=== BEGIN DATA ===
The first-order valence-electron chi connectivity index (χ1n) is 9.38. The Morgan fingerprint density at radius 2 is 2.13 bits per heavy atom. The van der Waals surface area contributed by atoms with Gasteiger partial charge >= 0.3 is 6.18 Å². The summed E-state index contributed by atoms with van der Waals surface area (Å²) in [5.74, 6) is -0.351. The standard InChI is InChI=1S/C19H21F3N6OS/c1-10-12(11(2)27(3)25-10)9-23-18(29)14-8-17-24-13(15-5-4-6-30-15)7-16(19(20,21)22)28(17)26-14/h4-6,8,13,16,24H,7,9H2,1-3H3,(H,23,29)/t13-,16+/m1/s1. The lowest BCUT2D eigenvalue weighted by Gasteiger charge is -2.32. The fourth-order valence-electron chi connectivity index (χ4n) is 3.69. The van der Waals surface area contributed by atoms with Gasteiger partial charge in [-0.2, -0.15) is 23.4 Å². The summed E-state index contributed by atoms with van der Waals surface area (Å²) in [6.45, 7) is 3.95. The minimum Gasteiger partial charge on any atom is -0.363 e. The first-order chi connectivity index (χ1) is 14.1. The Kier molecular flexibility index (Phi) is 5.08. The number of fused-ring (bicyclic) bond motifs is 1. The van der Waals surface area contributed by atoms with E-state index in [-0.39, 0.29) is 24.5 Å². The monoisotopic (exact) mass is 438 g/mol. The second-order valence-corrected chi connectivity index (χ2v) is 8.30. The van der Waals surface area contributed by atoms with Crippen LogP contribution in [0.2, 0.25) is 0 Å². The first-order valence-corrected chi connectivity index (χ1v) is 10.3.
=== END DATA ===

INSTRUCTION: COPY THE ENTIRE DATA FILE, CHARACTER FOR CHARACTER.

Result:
The first-order valence-electron chi connectivity index (χ1n) is 9.38. The Morgan fingerprint density at radius 2 is 2.13 bits per heavy atom. The van der Waals surface area contributed by atoms with Gasteiger partial charge >= 0.3 is 6.18 Å². The summed E-state index contributed by atoms with van der Waals surface area (Å²) in [5.74, 6) is -0.351. The standard InChI is InChI=1S/C19H21F3N6OS/c1-10-12(11(2)27(3)25-10)9-23-18(29)14-8-17-24-13(15-5-4-6-30-15)7-16(19(20,21)22)28(17)26-14/h4-6,8,13,16,24H,7,9H2,1-3H3,(H,23,29)/t13-,16+/m1/s1. The lowest BCUT2D eigenvalue weighted by Gasteiger charge is -2.32. The fourth-order valence-electron chi connectivity index (χ4n) is 3.69. The van der Waals surface area contributed by atoms with Gasteiger partial charge in [-0.2, -0.15) is 23.4 Å². The summed E-state index contributed by atoms with van der Waals surface area (Å²) in [6.45, 7) is 3.95. The minimum Gasteiger partial charge on any atom is -0.363 e. The first-order chi connectivity index (χ1) is 14.1. The Kier molecular flexibility index (Phi) is 5.08. The number of fused-ring (bicyclic) bond motifs is 1. The van der Waals surface area contributed by atoms with E-state index in [-0.39, 0.29) is 24.5 Å². The monoisotopic (exact) mass is 438 g/mol. The second-order valence-corrected chi connectivity index (χ2v) is 8.30. The van der Waals surface area contributed by atoms with Crippen LogP contribution in [0.2, 0.25) is 0 Å². The first-order valence-corrected chi connectivity index (χ1v) is 10.3.